Machine learning is all the rage these days at hyperscale companies, which are using them to drive key applications like search, image recognition, and language translation. Mostly these companies keep such proprietary technology under wraps, but occasionally the unwashed masses get a glimpse of the kind of software that is shaping their online lives.
Like this week. In a blog entry posted May 9 on Facebook’s Engineering website, software developer Jeffry Dunn talks about the company’s machine learning software platform, known as FBLearner Flow. First deployed on Facebook servers last year, the software is now being employed by a quarter of the company’s engineering teams and is being used to develop models for personalized news feeds, ranking search results, and filtering content, among other things.
According to Dunn, FBLearner Flow has trained more than a million models and its prediction engine is able to make more than 6 million predictions per second. In April alone, more than half a million workflows were executed on a cluster containing thousands of nodes. Dunn says some of the more computationally-demanding runs took days to complete.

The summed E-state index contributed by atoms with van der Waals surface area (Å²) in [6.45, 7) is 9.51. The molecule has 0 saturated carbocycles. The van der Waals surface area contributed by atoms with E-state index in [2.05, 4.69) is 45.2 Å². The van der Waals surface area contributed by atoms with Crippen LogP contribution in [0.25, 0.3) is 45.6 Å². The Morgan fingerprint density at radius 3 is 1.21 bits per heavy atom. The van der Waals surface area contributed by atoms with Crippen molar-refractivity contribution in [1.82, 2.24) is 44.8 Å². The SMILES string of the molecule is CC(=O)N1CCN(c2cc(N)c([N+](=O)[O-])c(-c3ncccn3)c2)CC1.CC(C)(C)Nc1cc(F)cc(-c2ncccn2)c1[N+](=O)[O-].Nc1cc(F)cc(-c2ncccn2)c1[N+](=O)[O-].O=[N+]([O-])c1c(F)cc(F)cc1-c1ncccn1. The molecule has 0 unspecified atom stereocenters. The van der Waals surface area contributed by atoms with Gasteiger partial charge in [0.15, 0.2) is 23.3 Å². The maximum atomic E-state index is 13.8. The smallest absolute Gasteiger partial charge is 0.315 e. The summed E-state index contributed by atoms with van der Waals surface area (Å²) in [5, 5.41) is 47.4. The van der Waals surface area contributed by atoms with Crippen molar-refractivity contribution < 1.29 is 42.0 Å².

As impressive as those numbers are, one of the main goals of FBLearner Flow was to provide a more generalized framework that would enable a lot of reusability and automation. For example, the software automatically allocates machine resources such as CPUs, GPUs, and memory for functions at run-time. The idea is to provide a productive environment for Facebook developers, allowing them to devote more time on feature engineering and less time on tweaking algorithms.
The post delves rather deeply into the inner workings of the software and its design rationale. To read Dunn’s entire blog, follow the link.